"This Is Not My Country" blogger outed by racists and nationalists in Greece
The furore around the unpleasant things written about A-list blogger Kathy Sierra sparked a well-intentioned but ultimately misguided attempt by the great and the good of blogging to frame a code of ethics for the online world.
The inevitable failure of this initiative stems from the fact that regardless of how many sheriff badges you can stick on your blog, the kind of people who don't want to play by the normal rules of social interchange are going to ignore them anyway.
These issues have come to the forefront in the English speaking section of the Greek blogosphere over the last weeks, following the treatment of blogger Devious Diva.
She is a passionate blogger, writing about issues that certain elements in Greek society don't like to see talked about in public - the under-current of racism and sexism that exists in Greek society.
On her fantastic blog - This Is Not My Country - Devious Diva has not been afraid to write about issues that have shamed Greek society during the year that I have been living in the country.
She has written about the fate of 11 year old Georgian immigrant Alex Meschisvili, a boy who it is widely suspected was murdered by a gang of children, who were then helped by their parents or grand-parents to hide the body. A year on, his fate and the location of his body remain undetermined.
She wrote about the brutal gang-rape of an immigrant school-girl, which was apparently filmed by some of her class-mates, and which the school authorities reacted to by suspending the victim from school for her part in her own ordeal.
On her blog she has hosted posts by guest bloggers including Abravenel, telling the story of how he first encountered the swear-word Malakas, when it was daubed outside his house in anti-semitic graffiti.
She has reproduced lengthy articles about the way Greece remembers, or more often, fails to remember, the role of minority populations during the terrible upheavals of her history, including this series on the erasure of the Jewish Cemetery in Thessaloniki.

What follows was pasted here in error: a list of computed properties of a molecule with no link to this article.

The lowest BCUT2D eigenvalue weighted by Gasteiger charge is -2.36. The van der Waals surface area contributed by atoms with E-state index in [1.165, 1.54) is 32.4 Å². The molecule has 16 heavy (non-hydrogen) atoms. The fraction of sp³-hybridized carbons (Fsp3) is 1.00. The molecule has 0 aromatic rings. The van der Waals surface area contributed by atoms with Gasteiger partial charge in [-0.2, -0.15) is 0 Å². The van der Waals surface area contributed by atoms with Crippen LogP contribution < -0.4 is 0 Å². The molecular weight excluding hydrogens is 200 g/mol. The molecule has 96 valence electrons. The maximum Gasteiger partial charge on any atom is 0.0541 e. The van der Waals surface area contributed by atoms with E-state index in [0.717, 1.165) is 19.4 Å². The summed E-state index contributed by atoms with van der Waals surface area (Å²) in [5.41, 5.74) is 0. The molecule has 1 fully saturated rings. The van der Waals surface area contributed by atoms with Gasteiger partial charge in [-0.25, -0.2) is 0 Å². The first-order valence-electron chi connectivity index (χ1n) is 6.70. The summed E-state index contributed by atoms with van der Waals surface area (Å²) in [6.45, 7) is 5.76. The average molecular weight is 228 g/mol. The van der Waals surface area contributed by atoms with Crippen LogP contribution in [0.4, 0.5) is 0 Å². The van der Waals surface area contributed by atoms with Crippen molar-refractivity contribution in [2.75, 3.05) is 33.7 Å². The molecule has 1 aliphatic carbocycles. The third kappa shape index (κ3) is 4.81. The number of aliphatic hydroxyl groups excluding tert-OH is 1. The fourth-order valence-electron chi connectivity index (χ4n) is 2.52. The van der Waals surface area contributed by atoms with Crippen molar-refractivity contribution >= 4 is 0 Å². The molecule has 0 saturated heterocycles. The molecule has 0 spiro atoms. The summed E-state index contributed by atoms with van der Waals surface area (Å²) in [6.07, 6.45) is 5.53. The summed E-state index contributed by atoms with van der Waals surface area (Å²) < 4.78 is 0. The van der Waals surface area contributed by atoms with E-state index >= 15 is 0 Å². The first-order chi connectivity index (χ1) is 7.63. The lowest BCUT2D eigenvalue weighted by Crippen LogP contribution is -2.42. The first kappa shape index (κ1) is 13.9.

And most vividly she has written about the fate of the disadvantaged Roma people living near her, in a brilliant set of posts which looks at the impact of state social policy on the sizeable and poverty-stricken Roma minority living here in Greece, and particularly the impact on their children.
However, talking about these issues freely in a public forum like the internet offends some Greeks, and these people were not content with simply posting abusive and racist comments directly on the This Is Not My Country blog.
Instead they went further, and outed Devious Diva, who blogs anonymously, by circulating and publishing her personal name and details on the internet.
No blogging A-list inspired badge scheme is going to curtail behaviour like that, or the impact it can have on an individual:
"It would be a lie if I said I wasn't scared and overwhelmingly sad about this recent turn of events. I am sure that that statement will give them a perverse thrill but perhaps they don't understand and probably never will, what it is like to be threatened (by complete strangers) just because I write about the issues I care about. Mostly the hatred comes because I am perceived to be anti-Hellenic, but is magnified because I am a 'mongrel' a 'half breed' and an 'ugly feminazi bitch' and any number of insulting and disgusting insults that they can think of."
"the result of this originally racist action has backfired on the perpetrators. The Roma series especially, has received more attention than I could ever have hoped to achieve myself."
So instead of sticking a nice "please behave" badge on my blog, I'd rather show my support for bloggers like Devious Diva by asking you to take two minutes to read some of the posts on her site that I have linked to.